The revolution in Morelos would never have continued as it did if there hadn't been successive uprisings in other parts of Mexico. Zapata repeatedly made common cause with the other rebels, only to find they would not meet his demands for just land distribution. The intractability of the others (Madero, Villa, Carranza) on the one issue of land may have several causes. For one, being from the north where vast expanses of land are used primarily for grazing, the others missed the importance men could attach to a tiny place to raise a few stalks of corn. Or they were city liberals who were uncomfortably aware of the larger socialistic implications of the land policy which these Morelos dirtfarmers were advocating.
Reading Womack's account, I can't help believing that there were several crucial moments when, if Zapata himself could have transcended his background, he could have have explained the urgency of his followers' needs. But such an unraveling of the misunderstanding never took place because Zapata, the excellent guerrilla tactician, was unable to wheel and deal at conferences. He bucked himself up for his important meeting with Pancho Villa by masquerading as part charro, an elegant cowboy, and part gypsy, rings and scarves and a lavender shirt. All through the meeting, Zapata hardly spoke. Glowering and slumped in the official photograph, he looked less like the "Attila of the South" than like a poor village president who had been brought up before the bigwigs. He seemed to know that whatever the apparent outcome of the parley, the real chingado had already been determined. Eternal experience teaches the campesino at least this much: "honest" and "political" are antithetical words; a "conference" is the name of the place where the campesino gets screwed.
(Any one of us who wants to capture briefly what a campesino feels like need only recall the Coop annual meeting last October. As someone pointed out, "There were five of them and a thousand of us and they won.")
If his fighters and countrymen loved him, and they did, it was because Zapata never lost sight of their values. His own desires for change never outstripped theirs. If he was limited as a revolutionary, it was because his followers were limited.
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CERTAIN documents--Womack's book and films like Potemkin and The Battle of Algiers--lead me to ask what may be a naive question: do the people, because they are right, always win out in the end?
Films of Socialist realism, because they promote a particular ideology, always answer in the affirmative. Womack's answer is less biased, but strangely equivocal. He shows how, when Carranza was overthrown, the remaining Zapatista leaders won pivotal roles in the government of Obregon. The ejido program of the early twenties, which granted previously-claimed land to villages, was a Zapatista victory. The boost given the ejidos by Cárdenas in the thirties nearly satisfied the revolutionary goals of the Morelos villagers.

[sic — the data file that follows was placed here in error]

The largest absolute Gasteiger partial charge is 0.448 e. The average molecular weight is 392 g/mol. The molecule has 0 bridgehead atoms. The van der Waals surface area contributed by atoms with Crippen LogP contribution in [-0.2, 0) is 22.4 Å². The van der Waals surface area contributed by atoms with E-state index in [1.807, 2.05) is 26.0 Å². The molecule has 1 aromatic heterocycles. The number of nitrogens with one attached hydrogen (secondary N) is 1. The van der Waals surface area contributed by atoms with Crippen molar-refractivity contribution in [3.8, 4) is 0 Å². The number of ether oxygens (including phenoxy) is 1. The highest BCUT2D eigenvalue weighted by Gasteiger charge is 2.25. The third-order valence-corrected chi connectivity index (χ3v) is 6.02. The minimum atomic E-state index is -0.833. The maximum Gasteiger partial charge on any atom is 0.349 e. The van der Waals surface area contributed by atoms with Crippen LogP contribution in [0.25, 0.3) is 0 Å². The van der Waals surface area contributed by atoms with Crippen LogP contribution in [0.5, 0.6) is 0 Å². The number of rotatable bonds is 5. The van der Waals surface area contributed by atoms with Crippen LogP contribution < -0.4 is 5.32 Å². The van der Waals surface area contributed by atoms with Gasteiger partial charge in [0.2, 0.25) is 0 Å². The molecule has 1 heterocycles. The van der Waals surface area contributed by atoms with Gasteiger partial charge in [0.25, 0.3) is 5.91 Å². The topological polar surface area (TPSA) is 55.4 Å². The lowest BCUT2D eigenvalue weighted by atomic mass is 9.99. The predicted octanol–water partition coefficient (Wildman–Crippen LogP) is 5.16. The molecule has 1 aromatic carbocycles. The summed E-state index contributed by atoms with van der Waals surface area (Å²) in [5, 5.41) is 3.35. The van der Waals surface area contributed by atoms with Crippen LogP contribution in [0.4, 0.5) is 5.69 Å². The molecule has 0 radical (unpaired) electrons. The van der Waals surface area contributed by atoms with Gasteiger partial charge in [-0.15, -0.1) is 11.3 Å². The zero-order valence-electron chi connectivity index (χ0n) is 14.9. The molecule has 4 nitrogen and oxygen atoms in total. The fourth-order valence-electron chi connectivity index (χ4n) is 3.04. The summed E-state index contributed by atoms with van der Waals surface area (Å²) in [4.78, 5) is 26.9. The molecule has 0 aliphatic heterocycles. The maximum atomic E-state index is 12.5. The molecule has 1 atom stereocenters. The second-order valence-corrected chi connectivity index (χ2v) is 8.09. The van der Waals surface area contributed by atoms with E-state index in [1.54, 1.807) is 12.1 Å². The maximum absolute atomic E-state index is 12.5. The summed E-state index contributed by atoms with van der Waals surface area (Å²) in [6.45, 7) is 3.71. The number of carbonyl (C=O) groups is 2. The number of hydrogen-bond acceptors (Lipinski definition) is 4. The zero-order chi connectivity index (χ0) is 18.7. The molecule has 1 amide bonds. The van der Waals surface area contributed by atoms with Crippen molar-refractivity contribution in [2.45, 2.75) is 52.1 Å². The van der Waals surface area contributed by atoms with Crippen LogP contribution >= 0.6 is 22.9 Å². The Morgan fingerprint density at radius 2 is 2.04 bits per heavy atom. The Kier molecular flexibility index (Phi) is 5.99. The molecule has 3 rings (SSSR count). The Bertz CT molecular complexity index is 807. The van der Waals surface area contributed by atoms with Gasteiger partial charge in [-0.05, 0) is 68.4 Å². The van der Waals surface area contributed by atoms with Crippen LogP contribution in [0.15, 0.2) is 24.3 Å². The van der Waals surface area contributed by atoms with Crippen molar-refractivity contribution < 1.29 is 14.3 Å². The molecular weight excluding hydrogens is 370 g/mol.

But, returning to Zapata's own village today, Womack finds that though the campesinos survive in the sixties, they do not prosper. They have been bypassed, shunted aside by the industrialized Mexico which began under Cárdenas, the man who protected their interests. In Five Families, Oscar Lewis draws a similarly dismal picture--a day in the life of a family in Tepotzlan, one of the Morelos villages, and a day in the life of a Tepotzlan family which has moved to a working-class barrio in Mexico City. Both families continue to exist as their revolutionary ancestors did--marginally, badly.
Were you to ask Womack whether the campesinos of Morelos triumphed, he would say, "well, they survived."
Survival was all they sought and, ironically, all they got.
That people could seek only the survival of their way of life, or want a revolution so limited, so circumscribed and conservative, these notions are alien to out sophisticated way of thinking.
Several years ago a lay psychoanalyst who had been studying people in Morelos announced in The Atlantic that all rural people hate the land from which they grab their living. Land is fickle, he said, yielding some years and not others. Why then were the campesinos of Morelos willing to give up their lives to secure tiny fields for their children? I get from Womack's book the same feeling I have gotten from watching campesinos in other parts of Mexico talk about land. It is not something you love or hate, it is a part of you, and as you would fight to stay alive, so you would fight to protect you land from dismemberment. Only such strong feelings can serve to explain how Zapata and his followers could have made the terrible, ruinous journey they made. Their revolution demanded of them a self-sacrifice which few of us, with our theories and our brains and our shifting loyalties, could make.